…this makes information, and the lack thereof, extremely powerful
Another important aspect of the battlefield is the ability to predict what will happen – an ability that the game realises pretty excellently through a timer that can be turned forwards and backwards at will; every action on the board that has taken place and was observed can be replayed and poured over, and every future deployment, upgrade, localised victory and loss can be played out, calculated for and prevented based on the information available to you at the time – but this makes information, and the lack thereof, extremely powerful. Turn time forwards by ten hours to see your enemy’s queen die at the hands of your assassins and revel in your impending victory if you dare to – but she’s already planned on pulling her queen out, capturing your assassins and turning them against you with her hypnotist that lurks just out of vision in the fog. By the time you spot the trap it’s usually too late – almost every decision has a ten-minute window during which it can be cancelled; after that it has been committed to, for better or worse. It’s often worse, and sometimes you end up having to watch in pain as your sub makes its ten-hour journey towards certain doom. Yes, one of your ‘allies’ did see your common enemy’s hypnotist waiting there, but they didn’t warn you – your empire was bursting at the seams and they had a growing suspicion that you’d move against them next. I mean, you were planning on turning on them, but that doesn’t make it hurt any less!
Given the relatively simple premise and systems, there is a certain degree of luck thrown in to change things up, and this has some say in how successful you are – the random generation of the map, assignment of outposts and the sets of powerful specialists that you periodically get to choose from are outside of your control. There is also a small amount of reward for being able to quickly understand and skilfully manipulate the system. But what really determines your success in the game is your ability to interact with people: to make friends, make enemies, and deal with the fallout when one suddenly becomes the other.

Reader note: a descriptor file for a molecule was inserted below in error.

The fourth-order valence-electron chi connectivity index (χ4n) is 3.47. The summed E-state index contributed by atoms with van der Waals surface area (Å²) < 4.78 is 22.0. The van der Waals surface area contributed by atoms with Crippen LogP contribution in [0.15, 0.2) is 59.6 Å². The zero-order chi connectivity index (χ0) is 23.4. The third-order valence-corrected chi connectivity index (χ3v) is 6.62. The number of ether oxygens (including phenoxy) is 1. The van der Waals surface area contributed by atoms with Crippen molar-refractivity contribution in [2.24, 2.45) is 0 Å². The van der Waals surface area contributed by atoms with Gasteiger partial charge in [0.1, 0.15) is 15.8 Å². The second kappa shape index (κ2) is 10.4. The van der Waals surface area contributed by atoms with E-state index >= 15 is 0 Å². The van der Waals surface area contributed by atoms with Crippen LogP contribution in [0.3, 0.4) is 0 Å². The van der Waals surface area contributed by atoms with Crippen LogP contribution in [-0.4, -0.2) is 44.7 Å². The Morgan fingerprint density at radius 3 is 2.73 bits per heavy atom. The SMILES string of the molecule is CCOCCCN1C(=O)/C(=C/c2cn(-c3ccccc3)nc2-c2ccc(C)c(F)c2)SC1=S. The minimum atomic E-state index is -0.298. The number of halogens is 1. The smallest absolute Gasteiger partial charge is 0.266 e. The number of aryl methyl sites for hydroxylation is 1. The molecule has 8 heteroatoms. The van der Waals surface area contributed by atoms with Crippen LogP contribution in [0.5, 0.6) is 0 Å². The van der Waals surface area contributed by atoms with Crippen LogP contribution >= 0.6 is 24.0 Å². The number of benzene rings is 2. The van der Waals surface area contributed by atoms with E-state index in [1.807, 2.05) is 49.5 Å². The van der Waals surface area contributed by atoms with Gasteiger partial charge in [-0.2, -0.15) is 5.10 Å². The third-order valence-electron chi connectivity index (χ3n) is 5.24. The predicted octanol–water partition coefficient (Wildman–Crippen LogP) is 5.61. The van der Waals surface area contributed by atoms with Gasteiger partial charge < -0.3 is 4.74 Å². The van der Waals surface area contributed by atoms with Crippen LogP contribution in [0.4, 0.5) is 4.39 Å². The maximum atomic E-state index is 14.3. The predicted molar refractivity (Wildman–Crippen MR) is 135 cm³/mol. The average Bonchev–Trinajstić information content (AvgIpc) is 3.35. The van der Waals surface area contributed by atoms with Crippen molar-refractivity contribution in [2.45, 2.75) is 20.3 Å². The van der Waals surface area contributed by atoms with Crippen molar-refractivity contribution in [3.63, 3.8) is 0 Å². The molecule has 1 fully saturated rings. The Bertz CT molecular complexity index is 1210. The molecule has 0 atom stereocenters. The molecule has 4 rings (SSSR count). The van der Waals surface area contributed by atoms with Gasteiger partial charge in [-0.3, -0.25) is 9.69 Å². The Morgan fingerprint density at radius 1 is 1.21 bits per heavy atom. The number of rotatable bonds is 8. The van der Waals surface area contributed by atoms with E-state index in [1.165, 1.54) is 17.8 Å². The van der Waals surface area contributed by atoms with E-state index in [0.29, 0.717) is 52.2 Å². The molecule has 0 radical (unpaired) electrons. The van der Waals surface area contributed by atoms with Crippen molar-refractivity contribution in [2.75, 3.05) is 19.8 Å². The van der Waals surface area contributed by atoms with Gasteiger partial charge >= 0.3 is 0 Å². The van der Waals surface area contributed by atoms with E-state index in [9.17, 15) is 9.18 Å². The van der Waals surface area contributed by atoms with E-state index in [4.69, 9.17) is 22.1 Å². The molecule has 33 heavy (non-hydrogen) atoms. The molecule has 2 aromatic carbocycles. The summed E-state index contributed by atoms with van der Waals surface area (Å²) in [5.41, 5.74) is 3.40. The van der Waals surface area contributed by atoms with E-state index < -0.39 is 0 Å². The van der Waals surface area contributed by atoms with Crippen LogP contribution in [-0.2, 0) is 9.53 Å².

So far, this has been the friendliest community of any multiplayer game that I’ve played
I was initially drawn to Subterfuge by the way in which it kept popping up on my radar. It sounded like more than just a real-time strategy game; it was as if Game of Thrones had shifted over from Westeros to Atlantis in a playable form. When I realised that it would work on my phone and that it was free, with payment having no significant influence on one’s ability to play it unhindered, I wanted to see what all the fuss was about. Half way through that first game I was hooked, and pretty set on buying into the full experience, but decided that I wouldn’t cough up any money till the dust had settled and the match ended. After all, that would be the test of whether it was really worth it, right?
Totally worth it. Zero rupees spent on a week of highs and lows, of promises made and broken in the same breath; I’d fallen down a rabbit hole of manipulation and misinformation, and through it all, (relatively) civil communication with complete strangers on the internet! There wasn’t even a second of hesitation when the final victory screen opened – I wanted more. Picking up the L2 pass ($10) is currently the only way of buying into the game and it provides one’s account access to more than one match at the same time, the ability to have more than four delayed orders simultaneously queued, and opens the door to ranked play.